Get Gephardt Investigates: Beware 'hijacking phone' scammers
(KUTV) A woman, who asked not to be identified, got a call that shook her to her core. She’s shaken still. She asked not to be identified.
The caller claimer her brother had been in an accident. It wasn’t a bad accident. Everyone was fine. But, it wasn’t going to stay that way unless she handed over her credit card number. She began recording the call.
"I'm not a monster,” the caller said. “I may be a thug. I may be a gang banger, but I'm not a monster.”
The caller warned her not to hang up the phone and told her that calling her brother directly to verify the story wouldn’t do her any good because he and his fellow gang members were holding her brother and they had his phone.
“They continued to lay in that they had his cell phone,” she says.
As a self-proclaimed gang member, the caller also said he didn’t want the police to be called. No cops, or else.
"The only reason we haven't beat the s**t out of your brother is because all I want is that my boy is taken care of," the caller said.
She says she knew it was a scam and hung up, then tried to call her brother directly on his cell phone. Sure enough that "thug gang-banger" answered. And now he was really mad.
“I was really roped in when they answered my brother's cell phone,” she said. “I was all theirs at that point."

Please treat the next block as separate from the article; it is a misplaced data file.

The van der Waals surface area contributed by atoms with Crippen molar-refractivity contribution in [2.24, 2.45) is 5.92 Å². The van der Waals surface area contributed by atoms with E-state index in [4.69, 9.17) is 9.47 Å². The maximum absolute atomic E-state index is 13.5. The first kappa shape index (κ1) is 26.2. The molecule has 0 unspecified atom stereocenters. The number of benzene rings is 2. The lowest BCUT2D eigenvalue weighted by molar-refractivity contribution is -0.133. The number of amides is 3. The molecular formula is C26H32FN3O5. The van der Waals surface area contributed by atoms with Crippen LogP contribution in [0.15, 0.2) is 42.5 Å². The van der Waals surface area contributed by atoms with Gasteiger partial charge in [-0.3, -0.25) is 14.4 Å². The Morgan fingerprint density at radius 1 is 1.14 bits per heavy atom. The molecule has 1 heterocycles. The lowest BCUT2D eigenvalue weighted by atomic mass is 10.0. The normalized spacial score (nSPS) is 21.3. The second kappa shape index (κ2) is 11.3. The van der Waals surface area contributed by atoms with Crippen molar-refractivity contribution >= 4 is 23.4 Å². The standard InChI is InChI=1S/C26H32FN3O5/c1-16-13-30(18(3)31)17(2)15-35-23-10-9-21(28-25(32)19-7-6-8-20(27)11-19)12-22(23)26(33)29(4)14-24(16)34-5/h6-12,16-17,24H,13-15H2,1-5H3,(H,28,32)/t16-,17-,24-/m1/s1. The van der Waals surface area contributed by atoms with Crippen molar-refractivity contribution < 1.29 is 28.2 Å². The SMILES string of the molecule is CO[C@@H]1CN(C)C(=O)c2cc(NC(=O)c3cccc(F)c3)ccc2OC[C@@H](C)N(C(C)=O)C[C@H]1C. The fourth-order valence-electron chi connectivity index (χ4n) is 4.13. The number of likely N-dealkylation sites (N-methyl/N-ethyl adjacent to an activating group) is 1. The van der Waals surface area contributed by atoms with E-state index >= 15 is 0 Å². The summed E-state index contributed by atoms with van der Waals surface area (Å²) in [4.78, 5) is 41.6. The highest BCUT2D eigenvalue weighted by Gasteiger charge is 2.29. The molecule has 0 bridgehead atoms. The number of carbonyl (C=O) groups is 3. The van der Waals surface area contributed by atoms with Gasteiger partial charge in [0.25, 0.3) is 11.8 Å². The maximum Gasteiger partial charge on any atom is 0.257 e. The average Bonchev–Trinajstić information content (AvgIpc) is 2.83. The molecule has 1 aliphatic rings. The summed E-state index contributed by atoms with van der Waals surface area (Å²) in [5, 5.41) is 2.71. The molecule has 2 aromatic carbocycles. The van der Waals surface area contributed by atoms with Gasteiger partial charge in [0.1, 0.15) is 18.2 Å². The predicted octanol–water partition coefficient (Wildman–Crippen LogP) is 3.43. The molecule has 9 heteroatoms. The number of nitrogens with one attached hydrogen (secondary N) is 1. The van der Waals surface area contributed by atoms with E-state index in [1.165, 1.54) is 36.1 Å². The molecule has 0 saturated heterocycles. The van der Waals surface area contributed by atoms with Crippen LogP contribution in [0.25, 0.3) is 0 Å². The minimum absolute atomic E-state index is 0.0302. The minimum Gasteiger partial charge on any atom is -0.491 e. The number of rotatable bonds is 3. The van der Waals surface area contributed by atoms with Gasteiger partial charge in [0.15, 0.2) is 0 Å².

Terrified, she ended up calling her mom from another phone and, together, they were able to verify her brother was safe.
But her brother still has his phone, so how was that thug able to answer?
We took that question to computer expert and owner of PC Laptops, Dan Young. Young can't say for sure, but he suspects a twist on identity theft is the culprit.
"Buy any kind of phone, call the carrier, tell them that this is the replacement phone, and then the phone number would be assigned to that phone," Young said.
Young suggests having a strong password and strong security questions with your cellphone provider.
"When they're validating that it's you, it's [got to be] pretty heavy duty," he says.
Spokespersons for the FBI, the Salt Lake City police department and the West Valley City police department each said their departments had not heard of this version of the scam -- scammers actually able to hijack or reroute the phone so when you try to call your loved one, you get the scammer instead.